UB's shares, banished from the FT-SE 100, recently hit an 11-year low of 200p, having halved in just three years. In 1995, UB reported its first loss and cut the dividend. Selling the main culprit, loss-making Keebler in the US, and closing operations in Spain resulted in a one-off hit of pounds 150m.
Yesterday's interims were a more mundane affair. Excluding exceptional items, pre-tax profits almost doubled to pounds 44.9m while the dividend was held at 3.5p. Operating profits in the UK rose 15 per cent to pounds 42.3m, but profits fell in the Asia-Pacific region to pounds 2.2m from pounds 5.6m as the Australian division came under attack from PepsiCo.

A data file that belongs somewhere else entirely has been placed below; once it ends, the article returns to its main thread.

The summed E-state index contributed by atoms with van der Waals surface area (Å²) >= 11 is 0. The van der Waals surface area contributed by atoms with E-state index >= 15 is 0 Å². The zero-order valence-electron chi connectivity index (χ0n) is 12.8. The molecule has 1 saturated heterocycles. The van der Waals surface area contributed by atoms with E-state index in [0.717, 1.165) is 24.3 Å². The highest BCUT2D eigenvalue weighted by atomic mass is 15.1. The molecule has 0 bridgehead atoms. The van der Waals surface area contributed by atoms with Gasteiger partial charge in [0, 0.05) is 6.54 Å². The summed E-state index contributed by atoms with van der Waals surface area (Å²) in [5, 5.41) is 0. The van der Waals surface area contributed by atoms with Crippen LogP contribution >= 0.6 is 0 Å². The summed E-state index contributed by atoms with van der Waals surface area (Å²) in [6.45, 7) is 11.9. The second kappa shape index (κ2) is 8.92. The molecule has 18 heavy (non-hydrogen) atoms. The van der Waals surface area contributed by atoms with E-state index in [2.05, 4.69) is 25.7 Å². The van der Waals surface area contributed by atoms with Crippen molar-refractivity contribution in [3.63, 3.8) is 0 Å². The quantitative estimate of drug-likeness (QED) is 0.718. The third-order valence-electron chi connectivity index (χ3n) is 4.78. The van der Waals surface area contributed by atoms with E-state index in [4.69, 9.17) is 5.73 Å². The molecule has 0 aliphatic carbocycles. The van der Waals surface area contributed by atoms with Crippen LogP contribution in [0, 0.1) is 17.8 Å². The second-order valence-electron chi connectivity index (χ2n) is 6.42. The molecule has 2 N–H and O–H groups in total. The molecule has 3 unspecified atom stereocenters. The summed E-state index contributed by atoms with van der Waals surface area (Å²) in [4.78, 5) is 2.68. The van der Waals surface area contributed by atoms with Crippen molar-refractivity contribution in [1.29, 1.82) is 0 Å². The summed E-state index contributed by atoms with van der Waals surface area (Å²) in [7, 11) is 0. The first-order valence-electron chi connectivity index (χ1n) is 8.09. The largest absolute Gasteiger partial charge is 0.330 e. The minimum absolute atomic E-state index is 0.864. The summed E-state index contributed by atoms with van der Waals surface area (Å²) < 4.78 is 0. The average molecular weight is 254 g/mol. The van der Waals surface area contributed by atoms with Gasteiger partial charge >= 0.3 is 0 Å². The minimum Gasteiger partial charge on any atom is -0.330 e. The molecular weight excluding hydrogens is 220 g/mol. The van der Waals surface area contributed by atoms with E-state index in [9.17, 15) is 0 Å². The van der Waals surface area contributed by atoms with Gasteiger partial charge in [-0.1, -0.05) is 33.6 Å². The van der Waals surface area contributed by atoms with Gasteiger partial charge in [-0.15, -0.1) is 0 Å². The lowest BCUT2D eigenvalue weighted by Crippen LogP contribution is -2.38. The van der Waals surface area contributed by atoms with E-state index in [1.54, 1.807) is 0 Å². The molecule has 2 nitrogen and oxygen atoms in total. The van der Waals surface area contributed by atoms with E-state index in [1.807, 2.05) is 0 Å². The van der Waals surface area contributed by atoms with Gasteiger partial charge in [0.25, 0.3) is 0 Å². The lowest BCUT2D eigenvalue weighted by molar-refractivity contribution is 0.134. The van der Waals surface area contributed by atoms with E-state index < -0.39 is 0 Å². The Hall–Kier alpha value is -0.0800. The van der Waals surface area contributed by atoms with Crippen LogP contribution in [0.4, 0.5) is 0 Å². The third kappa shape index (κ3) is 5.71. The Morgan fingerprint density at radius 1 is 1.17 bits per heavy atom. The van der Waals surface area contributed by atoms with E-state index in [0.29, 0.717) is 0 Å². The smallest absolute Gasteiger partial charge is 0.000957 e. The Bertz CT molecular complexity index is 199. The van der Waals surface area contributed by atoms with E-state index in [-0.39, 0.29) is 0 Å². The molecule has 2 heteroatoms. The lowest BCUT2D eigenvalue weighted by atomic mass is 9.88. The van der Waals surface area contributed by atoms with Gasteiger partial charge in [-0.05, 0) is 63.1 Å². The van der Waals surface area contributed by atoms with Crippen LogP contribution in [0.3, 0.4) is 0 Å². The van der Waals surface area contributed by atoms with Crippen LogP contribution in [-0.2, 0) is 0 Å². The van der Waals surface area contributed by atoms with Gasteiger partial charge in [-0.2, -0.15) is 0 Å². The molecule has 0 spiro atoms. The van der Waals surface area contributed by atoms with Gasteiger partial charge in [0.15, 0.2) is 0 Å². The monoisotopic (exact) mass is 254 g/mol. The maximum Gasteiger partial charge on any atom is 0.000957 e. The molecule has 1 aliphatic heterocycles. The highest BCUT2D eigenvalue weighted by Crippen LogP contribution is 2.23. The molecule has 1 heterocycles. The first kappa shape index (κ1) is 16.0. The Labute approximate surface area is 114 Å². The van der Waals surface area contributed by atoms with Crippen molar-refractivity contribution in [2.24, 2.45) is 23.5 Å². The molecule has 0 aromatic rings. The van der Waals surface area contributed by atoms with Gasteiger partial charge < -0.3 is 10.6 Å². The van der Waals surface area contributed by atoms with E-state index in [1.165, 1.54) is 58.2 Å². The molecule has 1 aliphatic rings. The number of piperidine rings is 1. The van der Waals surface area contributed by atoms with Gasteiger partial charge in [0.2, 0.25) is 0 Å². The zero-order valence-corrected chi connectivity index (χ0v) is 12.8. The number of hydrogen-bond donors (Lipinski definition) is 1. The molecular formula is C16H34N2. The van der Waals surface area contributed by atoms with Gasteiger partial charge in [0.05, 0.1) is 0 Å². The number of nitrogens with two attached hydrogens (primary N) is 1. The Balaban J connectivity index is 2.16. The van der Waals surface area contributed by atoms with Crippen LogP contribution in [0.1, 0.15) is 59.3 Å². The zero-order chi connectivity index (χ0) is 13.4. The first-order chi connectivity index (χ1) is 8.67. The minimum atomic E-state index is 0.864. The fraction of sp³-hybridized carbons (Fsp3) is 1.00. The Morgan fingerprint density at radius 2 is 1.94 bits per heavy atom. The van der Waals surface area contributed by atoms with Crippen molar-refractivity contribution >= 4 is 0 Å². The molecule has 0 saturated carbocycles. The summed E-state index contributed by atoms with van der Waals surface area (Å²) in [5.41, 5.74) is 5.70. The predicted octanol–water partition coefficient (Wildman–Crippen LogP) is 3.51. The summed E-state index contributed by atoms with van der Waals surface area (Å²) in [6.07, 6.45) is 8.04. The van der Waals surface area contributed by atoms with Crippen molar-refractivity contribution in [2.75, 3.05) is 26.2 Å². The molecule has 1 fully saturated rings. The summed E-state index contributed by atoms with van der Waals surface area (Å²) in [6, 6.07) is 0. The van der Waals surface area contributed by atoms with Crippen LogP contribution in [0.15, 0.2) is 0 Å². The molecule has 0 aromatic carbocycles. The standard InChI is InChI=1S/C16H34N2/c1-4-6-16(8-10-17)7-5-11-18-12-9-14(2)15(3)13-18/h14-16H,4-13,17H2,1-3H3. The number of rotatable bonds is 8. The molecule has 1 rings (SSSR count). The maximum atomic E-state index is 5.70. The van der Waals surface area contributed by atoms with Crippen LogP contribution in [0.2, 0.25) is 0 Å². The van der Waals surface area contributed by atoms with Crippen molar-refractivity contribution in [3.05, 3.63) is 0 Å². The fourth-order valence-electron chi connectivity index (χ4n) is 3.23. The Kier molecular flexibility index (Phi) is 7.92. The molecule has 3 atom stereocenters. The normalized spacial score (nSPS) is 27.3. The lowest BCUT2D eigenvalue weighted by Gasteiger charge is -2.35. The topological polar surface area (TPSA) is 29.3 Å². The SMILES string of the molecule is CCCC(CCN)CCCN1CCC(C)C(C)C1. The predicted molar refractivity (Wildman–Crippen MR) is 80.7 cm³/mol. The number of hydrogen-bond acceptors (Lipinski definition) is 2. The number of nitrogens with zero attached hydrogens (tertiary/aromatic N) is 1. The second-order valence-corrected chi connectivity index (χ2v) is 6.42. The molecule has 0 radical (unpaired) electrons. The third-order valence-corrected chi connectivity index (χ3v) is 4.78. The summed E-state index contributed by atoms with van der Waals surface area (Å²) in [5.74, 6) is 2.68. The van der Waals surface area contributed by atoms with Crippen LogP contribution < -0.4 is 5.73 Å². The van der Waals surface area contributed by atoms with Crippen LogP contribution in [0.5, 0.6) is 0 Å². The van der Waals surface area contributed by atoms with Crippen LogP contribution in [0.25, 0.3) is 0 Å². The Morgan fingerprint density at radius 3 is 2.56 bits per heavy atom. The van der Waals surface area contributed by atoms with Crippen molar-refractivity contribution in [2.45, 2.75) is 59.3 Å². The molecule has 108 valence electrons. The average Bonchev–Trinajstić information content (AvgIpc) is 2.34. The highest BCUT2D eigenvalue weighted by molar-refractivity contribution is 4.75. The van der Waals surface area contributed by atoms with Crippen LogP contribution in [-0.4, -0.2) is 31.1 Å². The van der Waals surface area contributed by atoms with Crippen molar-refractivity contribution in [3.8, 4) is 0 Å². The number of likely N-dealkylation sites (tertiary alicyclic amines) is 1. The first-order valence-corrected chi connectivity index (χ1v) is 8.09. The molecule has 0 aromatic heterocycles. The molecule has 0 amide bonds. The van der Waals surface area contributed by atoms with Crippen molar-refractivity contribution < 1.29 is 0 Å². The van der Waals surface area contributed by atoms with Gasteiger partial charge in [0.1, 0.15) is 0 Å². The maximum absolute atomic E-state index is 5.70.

UB's aim is to grow by getting the best out of its remaining businesses and by keeping costs down. To this end it has set ambitious internal targets. By the end of 1998 it aims to have lifted return on capital from a moving average of 14.5 per cent to 25 per cent, while increasing operating margins from 6.5 to 8 per cent.
Setting goals is one thing, meeting them is altogether different. While Eric Nicoli, chief executive, stressed that the interims were "relatively uneventful", management has an unhappy knack of upsetting the market and it will take at least another set of figures before the jury returns with an acquitted verdict.
In the meantime, Merrill Lynch's middle-of-the range forecasts assume pre-tax profits of pounds 109m rising to pounds 123m in 1997. That puts the shares, up 10p to 212.5p, on a forward PE ratio of 15 falling to 13. High enough.